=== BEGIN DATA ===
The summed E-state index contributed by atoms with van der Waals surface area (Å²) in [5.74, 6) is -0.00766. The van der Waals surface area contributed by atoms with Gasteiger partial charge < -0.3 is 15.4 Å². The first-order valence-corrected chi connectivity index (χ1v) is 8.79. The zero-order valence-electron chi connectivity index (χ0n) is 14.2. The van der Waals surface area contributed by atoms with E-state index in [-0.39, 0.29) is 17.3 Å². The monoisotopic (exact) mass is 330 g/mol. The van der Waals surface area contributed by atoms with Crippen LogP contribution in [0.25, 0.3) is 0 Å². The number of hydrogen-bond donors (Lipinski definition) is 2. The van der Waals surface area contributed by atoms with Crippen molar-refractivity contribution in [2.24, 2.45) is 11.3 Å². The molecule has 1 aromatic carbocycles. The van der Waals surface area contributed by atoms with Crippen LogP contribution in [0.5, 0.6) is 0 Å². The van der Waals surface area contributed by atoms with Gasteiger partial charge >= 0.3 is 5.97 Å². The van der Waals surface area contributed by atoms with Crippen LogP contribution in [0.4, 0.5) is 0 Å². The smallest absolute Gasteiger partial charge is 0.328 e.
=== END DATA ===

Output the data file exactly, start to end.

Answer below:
The summed E-state index contributed by atoms with van der Waals surface area (Å²) in [5.74, 6) is -0.00766. The van der Waals surface area contributed by atoms with Gasteiger partial charge < -0.3 is 15.4 Å². The first-order valence-corrected chi connectivity index (χ1v) is 8.79. The zero-order valence-electron chi connectivity index (χ0n) is 14.2. The van der Waals surface area contributed by atoms with E-state index in [-0.39, 0.29) is 17.3 Å². The monoisotopic (exact) mass is 330 g/mol. The van der Waals surface area contributed by atoms with Crippen LogP contribution in [0.25, 0.3) is 0 Å². The number of hydrogen-bond donors (Lipinski definition) is 2. The van der Waals surface area contributed by atoms with Crippen molar-refractivity contribution in [2.24, 2.45) is 11.3 Å². The molecule has 1 aromatic carbocycles. The van der Waals surface area contributed by atoms with Crippen LogP contribution in [0.5, 0.6) is 0 Å². The van der Waals surface area contributed by atoms with Gasteiger partial charge >= 0.3 is 5.97 Å². The van der Waals surface area contributed by atoms with Crippen LogP contribution in [0.4, 0.5) is 0 Å². The smallest absolute Gasteiger partial charge is 0.328 e.